First it was the new “mortgage stress test” and now it’s increased mortgage rates. Several banks increased their mortgage rates this past Friday, with the rest expected to follow suit.
RBC, TD Bank and CIBC increased their mortgage lending rates with Scotiabank following shortly thereafter.
RBC, TD and Scotiabank increased their 5 year fixed mortgage rates to 5.14% with TD noting this is the first time rates have breached 5% since 2014. CIBC increased their rate to 4.99%.
Gregory Klump, Chief Economist for the Canadian Real Estate Association says “If enough banks raise their rates by the same amount, it will raise the benchmark rate for stress tests.” He added “That would definitely have a marginal impact on how much mortgage people can qualify.”
What does all of this mean for home buyers? Right now it means higher interest rates for mortgages, but no change to the “stress test,” yet.
Uninsured mortgages (those with 20% down or more) must prove they can make payments of greater than 2 points higher than their contracted mortgage rate OR the benchmark rate published by the Bank of Canada.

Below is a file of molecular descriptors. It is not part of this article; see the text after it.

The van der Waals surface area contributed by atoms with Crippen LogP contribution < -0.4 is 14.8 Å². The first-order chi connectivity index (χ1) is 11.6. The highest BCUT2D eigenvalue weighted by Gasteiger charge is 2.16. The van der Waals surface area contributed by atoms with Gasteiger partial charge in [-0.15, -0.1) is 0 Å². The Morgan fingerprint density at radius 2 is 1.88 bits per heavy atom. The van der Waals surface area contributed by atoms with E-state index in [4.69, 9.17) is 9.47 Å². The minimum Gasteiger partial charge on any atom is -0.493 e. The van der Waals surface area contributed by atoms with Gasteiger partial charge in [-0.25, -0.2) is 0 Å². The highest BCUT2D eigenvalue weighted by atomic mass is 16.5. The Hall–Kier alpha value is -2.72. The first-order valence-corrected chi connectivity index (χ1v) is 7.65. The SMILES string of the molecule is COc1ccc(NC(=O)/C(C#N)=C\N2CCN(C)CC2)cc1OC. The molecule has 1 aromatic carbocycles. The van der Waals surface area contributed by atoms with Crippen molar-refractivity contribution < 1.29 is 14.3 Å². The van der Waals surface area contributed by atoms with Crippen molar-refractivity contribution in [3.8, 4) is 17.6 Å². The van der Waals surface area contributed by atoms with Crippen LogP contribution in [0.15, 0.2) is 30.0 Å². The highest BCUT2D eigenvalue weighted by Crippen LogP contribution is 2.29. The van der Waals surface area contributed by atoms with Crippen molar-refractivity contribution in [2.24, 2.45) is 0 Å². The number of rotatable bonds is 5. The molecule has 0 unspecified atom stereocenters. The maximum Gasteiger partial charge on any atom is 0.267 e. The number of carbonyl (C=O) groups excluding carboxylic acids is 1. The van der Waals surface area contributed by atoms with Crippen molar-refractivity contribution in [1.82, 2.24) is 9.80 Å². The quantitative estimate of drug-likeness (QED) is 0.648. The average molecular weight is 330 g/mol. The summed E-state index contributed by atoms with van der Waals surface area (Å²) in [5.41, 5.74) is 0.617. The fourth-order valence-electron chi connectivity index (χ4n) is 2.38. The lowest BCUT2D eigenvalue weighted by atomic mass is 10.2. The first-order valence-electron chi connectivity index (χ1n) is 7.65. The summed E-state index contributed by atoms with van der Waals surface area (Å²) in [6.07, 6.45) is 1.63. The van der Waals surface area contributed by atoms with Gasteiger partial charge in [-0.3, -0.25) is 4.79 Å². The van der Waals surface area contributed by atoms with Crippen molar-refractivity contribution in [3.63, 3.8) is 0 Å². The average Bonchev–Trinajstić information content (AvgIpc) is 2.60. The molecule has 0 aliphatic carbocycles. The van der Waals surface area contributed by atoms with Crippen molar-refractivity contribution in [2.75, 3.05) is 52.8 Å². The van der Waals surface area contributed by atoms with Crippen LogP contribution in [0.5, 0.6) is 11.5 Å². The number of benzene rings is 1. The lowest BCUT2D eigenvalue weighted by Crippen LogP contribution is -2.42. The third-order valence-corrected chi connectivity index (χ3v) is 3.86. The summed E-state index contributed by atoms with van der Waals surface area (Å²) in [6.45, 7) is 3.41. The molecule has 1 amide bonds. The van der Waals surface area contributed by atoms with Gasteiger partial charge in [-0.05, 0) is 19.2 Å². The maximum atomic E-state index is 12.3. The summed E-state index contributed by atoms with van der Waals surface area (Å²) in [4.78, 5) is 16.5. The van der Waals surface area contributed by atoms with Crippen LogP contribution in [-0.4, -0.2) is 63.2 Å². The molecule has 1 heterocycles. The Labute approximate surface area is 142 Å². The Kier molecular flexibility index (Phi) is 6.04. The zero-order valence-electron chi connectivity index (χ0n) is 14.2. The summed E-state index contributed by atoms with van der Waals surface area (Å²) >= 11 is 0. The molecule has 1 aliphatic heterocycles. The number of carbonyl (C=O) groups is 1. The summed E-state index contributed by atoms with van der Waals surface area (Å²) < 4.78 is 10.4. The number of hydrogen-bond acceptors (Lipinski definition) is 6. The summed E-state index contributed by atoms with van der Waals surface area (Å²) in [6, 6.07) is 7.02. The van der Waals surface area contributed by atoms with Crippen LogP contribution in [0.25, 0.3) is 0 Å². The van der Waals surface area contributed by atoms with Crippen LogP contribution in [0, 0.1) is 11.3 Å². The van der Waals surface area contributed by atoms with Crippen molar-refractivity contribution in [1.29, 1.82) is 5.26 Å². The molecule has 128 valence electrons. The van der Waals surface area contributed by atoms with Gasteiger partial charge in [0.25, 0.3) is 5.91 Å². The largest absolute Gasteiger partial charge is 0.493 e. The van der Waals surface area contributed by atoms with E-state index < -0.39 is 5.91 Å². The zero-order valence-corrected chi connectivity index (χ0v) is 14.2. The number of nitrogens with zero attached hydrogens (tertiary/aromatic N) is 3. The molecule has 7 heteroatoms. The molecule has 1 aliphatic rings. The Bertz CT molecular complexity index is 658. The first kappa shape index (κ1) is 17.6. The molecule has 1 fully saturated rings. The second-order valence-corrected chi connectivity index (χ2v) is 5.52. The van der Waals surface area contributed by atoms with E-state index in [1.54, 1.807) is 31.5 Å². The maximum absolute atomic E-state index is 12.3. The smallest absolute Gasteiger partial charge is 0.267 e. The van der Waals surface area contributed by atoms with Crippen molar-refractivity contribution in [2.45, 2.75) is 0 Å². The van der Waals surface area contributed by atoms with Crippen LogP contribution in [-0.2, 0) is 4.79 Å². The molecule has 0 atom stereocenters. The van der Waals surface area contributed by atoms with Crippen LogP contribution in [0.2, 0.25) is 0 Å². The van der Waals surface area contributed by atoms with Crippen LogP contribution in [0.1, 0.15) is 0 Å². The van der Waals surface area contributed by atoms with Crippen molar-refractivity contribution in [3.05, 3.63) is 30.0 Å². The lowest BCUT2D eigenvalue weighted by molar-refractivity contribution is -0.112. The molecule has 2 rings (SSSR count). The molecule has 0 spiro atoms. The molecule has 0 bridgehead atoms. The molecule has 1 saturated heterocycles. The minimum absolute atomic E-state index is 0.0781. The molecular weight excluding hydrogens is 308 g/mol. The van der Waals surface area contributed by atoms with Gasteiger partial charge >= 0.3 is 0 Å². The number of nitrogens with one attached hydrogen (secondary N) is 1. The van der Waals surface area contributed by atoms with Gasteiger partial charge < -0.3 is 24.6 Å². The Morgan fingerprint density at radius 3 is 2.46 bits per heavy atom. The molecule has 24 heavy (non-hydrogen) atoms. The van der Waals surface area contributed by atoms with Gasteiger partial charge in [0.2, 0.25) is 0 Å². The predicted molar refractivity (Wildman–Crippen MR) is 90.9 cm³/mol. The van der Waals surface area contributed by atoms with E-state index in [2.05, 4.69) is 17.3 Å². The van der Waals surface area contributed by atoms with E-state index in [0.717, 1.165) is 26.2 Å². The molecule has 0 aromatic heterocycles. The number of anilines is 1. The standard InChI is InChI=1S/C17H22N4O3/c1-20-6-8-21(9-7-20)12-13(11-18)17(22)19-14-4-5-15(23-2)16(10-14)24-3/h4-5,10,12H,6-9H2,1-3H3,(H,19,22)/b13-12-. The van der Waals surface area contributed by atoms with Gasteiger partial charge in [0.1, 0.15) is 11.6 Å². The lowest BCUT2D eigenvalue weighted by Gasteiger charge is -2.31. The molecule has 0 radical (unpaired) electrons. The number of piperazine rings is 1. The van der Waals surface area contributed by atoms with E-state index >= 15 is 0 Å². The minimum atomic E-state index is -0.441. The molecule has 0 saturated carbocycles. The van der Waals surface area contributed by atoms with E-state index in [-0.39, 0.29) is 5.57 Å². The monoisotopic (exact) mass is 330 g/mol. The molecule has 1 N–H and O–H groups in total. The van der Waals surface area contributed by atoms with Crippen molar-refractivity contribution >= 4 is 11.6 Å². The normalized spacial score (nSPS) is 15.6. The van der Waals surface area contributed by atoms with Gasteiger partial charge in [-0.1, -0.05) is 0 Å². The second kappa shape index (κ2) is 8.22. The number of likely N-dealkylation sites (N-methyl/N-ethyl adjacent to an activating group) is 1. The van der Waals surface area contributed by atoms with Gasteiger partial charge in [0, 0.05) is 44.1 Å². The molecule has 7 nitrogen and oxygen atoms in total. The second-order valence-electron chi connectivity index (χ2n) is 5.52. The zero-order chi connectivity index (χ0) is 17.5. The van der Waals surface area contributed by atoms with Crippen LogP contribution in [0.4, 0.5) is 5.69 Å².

Insured mortgages (those with 5-19.99% down) must pass the stress test and qualify at the benchmark rate.
Currently the Bank of Canada benchmark rate is 4.99%.
Economist are predicting that the Bank of Canada will increase their key interest rate by 0.25% to 1.25% causing banks to increase their prime lending rates. This will push variable mortgage rates and other loans such as home equity lines of credit up. Additional, economist expect gradual pace of tightening interest rates over the next two years, of about 25 bps every six months.
For more information about today’s mortgage rules and rates contact your mortgage specialist. We will continue to monitor and keep you posted on any rate increases or changes to the “stress test” benchmark rate.